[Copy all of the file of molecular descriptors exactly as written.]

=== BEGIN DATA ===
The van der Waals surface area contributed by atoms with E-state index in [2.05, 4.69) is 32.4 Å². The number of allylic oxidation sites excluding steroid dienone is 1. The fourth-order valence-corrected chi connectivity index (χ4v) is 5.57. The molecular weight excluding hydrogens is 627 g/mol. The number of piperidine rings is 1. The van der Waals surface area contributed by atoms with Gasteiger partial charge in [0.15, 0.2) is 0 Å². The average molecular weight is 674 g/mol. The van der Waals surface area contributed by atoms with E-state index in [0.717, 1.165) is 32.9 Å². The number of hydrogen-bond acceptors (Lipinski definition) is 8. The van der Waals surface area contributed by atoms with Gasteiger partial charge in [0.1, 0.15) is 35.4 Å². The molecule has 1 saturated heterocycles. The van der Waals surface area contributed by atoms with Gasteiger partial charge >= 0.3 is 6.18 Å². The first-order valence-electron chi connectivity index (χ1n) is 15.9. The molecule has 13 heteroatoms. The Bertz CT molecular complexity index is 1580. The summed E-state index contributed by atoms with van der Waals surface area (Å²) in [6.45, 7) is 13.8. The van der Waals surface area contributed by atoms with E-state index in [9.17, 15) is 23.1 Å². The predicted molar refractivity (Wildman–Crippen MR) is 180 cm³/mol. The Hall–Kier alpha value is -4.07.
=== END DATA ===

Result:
The van der Waals surface area contributed by atoms with E-state index in [2.05, 4.69) is 32.4 Å². The number of allylic oxidation sites excluding steroid dienone is 1. The fourth-order valence-corrected chi connectivity index (χ4v) is 5.57. The molecular weight excluding hydrogens is 627 g/mol. The number of piperidine rings is 1. The van der Waals surface area contributed by atoms with Gasteiger partial charge in [0.15, 0.2) is 0 Å². The average molecular weight is 674 g/mol. The van der Waals surface area contributed by atoms with E-state index in [0.717, 1.165) is 32.9 Å². The number of hydrogen-bond acceptors (Lipinski definition) is 8. The van der Waals surface area contributed by atoms with Gasteiger partial charge in [0.1, 0.15) is 35.4 Å². The molecule has 1 saturated heterocycles. The van der Waals surface area contributed by atoms with Gasteiger partial charge >= 0.3 is 6.18 Å². The first-order valence-electron chi connectivity index (χ1n) is 15.9. The molecule has 13 heteroatoms. The Bertz CT molecular complexity index is 1580. The summed E-state index contributed by atoms with van der Waals surface area (Å²) in [6.45, 7) is 13.8. The van der Waals surface area contributed by atoms with E-state index in [9.17, 15) is 23.1 Å². The predicted molar refractivity (Wildman–Crippen MR) is 180 cm³/mol. The Hall–Kier alpha value is -4.07.